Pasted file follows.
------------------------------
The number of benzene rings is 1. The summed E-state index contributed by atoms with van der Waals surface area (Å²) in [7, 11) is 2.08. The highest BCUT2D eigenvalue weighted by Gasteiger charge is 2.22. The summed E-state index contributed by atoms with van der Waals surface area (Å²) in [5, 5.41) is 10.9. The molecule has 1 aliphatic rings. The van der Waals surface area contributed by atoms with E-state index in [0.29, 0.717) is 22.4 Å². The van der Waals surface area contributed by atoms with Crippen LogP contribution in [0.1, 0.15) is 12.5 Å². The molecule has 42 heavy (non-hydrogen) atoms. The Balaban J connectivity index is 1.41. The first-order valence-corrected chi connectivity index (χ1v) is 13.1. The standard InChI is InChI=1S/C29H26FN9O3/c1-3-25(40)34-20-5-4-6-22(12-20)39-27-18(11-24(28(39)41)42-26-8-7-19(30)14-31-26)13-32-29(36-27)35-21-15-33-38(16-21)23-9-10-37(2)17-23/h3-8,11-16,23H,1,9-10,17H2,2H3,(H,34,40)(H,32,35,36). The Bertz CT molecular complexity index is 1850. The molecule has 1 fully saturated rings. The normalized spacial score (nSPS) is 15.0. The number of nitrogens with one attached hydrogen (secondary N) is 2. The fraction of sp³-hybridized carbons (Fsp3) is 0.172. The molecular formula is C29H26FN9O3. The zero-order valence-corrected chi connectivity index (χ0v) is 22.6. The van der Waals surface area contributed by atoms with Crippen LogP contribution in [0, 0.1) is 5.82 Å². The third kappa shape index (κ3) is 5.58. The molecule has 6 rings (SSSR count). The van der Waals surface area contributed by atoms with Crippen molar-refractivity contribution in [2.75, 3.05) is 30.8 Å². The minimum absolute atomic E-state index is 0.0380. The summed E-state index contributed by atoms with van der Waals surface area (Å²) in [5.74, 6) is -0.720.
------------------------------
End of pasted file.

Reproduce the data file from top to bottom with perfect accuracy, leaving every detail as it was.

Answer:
The number of benzene rings is 1. The summed E-state index contributed by atoms with van der Waals surface area (Å²) in [7, 11) is 2.08. The highest BCUT2D eigenvalue weighted by Gasteiger charge is 2.22. The summed E-state index contributed by atoms with van der Waals surface area (Å²) in [5, 5.41) is 10.9. The molecule has 1 aliphatic rings. The van der Waals surface area contributed by atoms with E-state index in [0.29, 0.717) is 22.4 Å². The van der Waals surface area contributed by atoms with Crippen LogP contribution in [0.1, 0.15) is 12.5 Å². The molecule has 42 heavy (non-hydrogen) atoms. The Balaban J connectivity index is 1.41. The first-order valence-corrected chi connectivity index (χ1v) is 13.1. The standard InChI is InChI=1S/C29H26FN9O3/c1-3-25(40)34-20-5-4-6-22(12-20)39-27-18(11-24(28(39)41)42-26-8-7-19(30)14-31-26)13-32-29(36-27)35-21-15-33-38(16-21)23-9-10-37(2)17-23/h3-8,11-16,23H,1,9-10,17H2,2H3,(H,34,40)(H,32,35,36). The Bertz CT molecular complexity index is 1850. The molecule has 1 fully saturated rings. The normalized spacial score (nSPS) is 15.0. The number of nitrogens with one attached hydrogen (secondary N) is 2. The fraction of sp³-hybridized carbons (Fsp3) is 0.172. The molecular formula is C29H26FN9O3. The zero-order valence-corrected chi connectivity index (χ0v) is 22.6. The van der Waals surface area contributed by atoms with Crippen LogP contribution in [0, 0.1) is 5.82 Å². The third kappa shape index (κ3) is 5.58. The molecule has 6 rings (SSSR count). The van der Waals surface area contributed by atoms with Crippen molar-refractivity contribution in [2.75, 3.05) is 30.8 Å². The minimum absolute atomic E-state index is 0.0380. The summed E-state index contributed by atoms with van der Waals surface area (Å²) in [5.74, 6) is -0.720.